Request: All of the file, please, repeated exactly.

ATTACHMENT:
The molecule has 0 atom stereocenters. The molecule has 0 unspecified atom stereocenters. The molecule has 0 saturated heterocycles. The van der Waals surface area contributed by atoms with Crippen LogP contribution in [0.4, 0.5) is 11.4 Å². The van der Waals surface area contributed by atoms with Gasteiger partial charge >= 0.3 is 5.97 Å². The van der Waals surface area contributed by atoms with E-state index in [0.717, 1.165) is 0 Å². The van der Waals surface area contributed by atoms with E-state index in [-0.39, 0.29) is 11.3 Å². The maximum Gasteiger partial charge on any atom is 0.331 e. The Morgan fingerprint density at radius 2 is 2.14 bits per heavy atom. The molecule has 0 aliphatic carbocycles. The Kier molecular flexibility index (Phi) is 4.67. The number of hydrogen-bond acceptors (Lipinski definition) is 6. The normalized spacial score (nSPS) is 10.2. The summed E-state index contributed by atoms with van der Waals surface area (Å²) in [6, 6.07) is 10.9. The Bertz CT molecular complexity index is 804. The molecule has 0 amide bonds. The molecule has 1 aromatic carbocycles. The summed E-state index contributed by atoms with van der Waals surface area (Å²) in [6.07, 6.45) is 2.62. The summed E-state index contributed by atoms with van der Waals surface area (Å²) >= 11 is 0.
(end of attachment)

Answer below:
The molecule has 0 atom stereocenters. The molecule has 0 unspecified atom stereocenters. The molecule has 0 saturated heterocycles. The van der Waals surface area contributed by atoms with Crippen LogP contribution in [0.4, 0.5) is 11.4 Å². The van der Waals surface area contributed by atoms with Gasteiger partial charge >= 0.3 is 5.97 Å². The van der Waals surface area contributed by atoms with E-state index in [0.717, 1.165) is 0 Å². The van der Waals surface area contributed by atoms with E-state index in [-0.39, 0.29) is 11.3 Å². The maximum Gasteiger partial charge on any atom is 0.331 e. The Morgan fingerprint density at radius 2 is 2.14 bits per heavy atom. The molecule has 0 aliphatic carbocycles. The Kier molecular flexibility index (Phi) is 4.67. The number of hydrogen-bond acceptors (Lipinski definition) is 6. The normalized spacial score (nSPS) is 10.2. The summed E-state index contributed by atoms with van der Waals surface area (Å²) in [6, 6.07) is 10.9. The Bertz CT molecular complexity index is 804. The molecule has 0 amide bonds. The molecule has 1 aromatic carbocycles. The summed E-state index contributed by atoms with van der Waals surface area (Å²) in [6.07, 6.45) is 2.62. The summed E-state index contributed by atoms with van der Waals surface area (Å²) >= 11 is 0.